Wanting More Out of Life

TSC: What was the turning point?

RK: After high school I tried college but knew a traditional path was not in the cards. I have always known that I learn differently and am better with practical real-life experience which ignites my creativity. So I tried building a career in music and had some success managing an artist, but not at the level to sustain a living.

During this time, I helped care for my friend’s mom, who was dying from cancer. Every day I would sit with her and just talk, be there for her and do whatever she needed. The Campbell’s had been my surrogate family throughout high school and Mary and Marvin showed me the importance of creating a vision, and finding happiness in your present. Her death impacted me as though she were my mom.

Afterwards, I moved in with Marvin and the boys. Marvin was selfless, always put others first. I admired how he took the four of us from boys to men. Marvin took care of everything. He gave me time to get on my feet, discover what I wanted to do. I had a great home, but no real accountability. My turning point was five years ago. I was living a nice life. But it wasn’t a life I created. I wasn’t living up to my full potential.

TSC: What’s love got to do with it?

RK: Despite the challenges I endured, my grand vision for my life and belief in myself have kept me focused. I wanted to be married, have a partner, a strong confident woman, kids and to work for myself. When I met Isabella, I knew I was ready to put everything into the relationship. My desire to create a future legacy helped me step out of my comfort zone and set up my photography business  There are so many options available to learn and hone your craft and this helped me become a self-taught photographer. You just have to go do it. Isabella sees my passion and commitment and constantly encourages me to go for it. We got engaged this past Thanksgiving. Love is also about forgiveness. I remain close to my parents and appreciate the strong foundation they gave me and move forward from the past.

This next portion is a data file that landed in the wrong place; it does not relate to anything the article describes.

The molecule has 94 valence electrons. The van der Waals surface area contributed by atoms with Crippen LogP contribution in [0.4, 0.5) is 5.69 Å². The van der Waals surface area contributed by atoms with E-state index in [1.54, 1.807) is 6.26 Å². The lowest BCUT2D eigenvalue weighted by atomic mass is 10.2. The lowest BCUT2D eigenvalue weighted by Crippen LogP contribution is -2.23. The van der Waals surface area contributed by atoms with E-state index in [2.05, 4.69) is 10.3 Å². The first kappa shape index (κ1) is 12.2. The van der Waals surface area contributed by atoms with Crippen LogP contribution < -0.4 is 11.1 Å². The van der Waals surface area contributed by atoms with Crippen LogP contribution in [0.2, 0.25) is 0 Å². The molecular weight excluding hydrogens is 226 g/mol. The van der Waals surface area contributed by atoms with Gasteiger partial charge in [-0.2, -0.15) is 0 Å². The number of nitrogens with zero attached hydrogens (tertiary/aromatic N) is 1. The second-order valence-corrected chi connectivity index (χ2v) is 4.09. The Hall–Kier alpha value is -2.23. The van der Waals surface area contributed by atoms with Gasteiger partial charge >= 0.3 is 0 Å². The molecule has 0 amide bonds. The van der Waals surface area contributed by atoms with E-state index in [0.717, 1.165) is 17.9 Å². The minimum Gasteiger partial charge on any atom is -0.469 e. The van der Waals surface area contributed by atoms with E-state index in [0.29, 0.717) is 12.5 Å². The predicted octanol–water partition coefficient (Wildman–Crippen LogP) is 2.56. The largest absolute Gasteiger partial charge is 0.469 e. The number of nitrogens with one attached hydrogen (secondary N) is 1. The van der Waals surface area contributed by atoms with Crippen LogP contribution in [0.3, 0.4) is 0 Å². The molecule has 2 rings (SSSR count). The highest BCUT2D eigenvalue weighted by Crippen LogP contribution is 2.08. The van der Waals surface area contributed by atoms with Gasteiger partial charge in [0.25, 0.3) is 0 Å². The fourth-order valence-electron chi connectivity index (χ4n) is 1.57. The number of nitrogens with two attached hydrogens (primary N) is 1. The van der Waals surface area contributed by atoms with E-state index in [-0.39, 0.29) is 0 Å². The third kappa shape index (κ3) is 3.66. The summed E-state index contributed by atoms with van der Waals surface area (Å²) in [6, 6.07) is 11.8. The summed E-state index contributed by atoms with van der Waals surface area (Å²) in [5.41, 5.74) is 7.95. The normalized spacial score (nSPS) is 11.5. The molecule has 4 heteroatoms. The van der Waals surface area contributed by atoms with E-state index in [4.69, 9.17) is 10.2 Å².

Such “Richness” Strategies for Resiliency

After interviewing Rich for his story on resiliency, I was inspired by his use of these simple strategies: having a vision and playbook; making morning motivations to stay committed; doing something every day to get better and creating his personal mantra, “The Right Choice is Always the Right Choice.” These strategies helped Rich “turn the camera” on his life and open the aperture to all the possibilities!






2 Responses to “Such “Rich”ness! A Lesson on Resiliency

  • Mary Morgan
    3 years ago

    Hi CC, I really enjoyed reading about Rich, and you wrote about him and interviewed him so beautifully! What a story about true resilience. I also enjoyed hearing about Marvin’s generosity and about the family. I can’t wait to meet you and Marvin and so many of Fred’s family and friends! Thanks for this, Mary

    • CeciliakCarter
      3 years ago

      Mary, thank you for your note and I am glad you enjoyed the story. We look forward to meeting you very soon!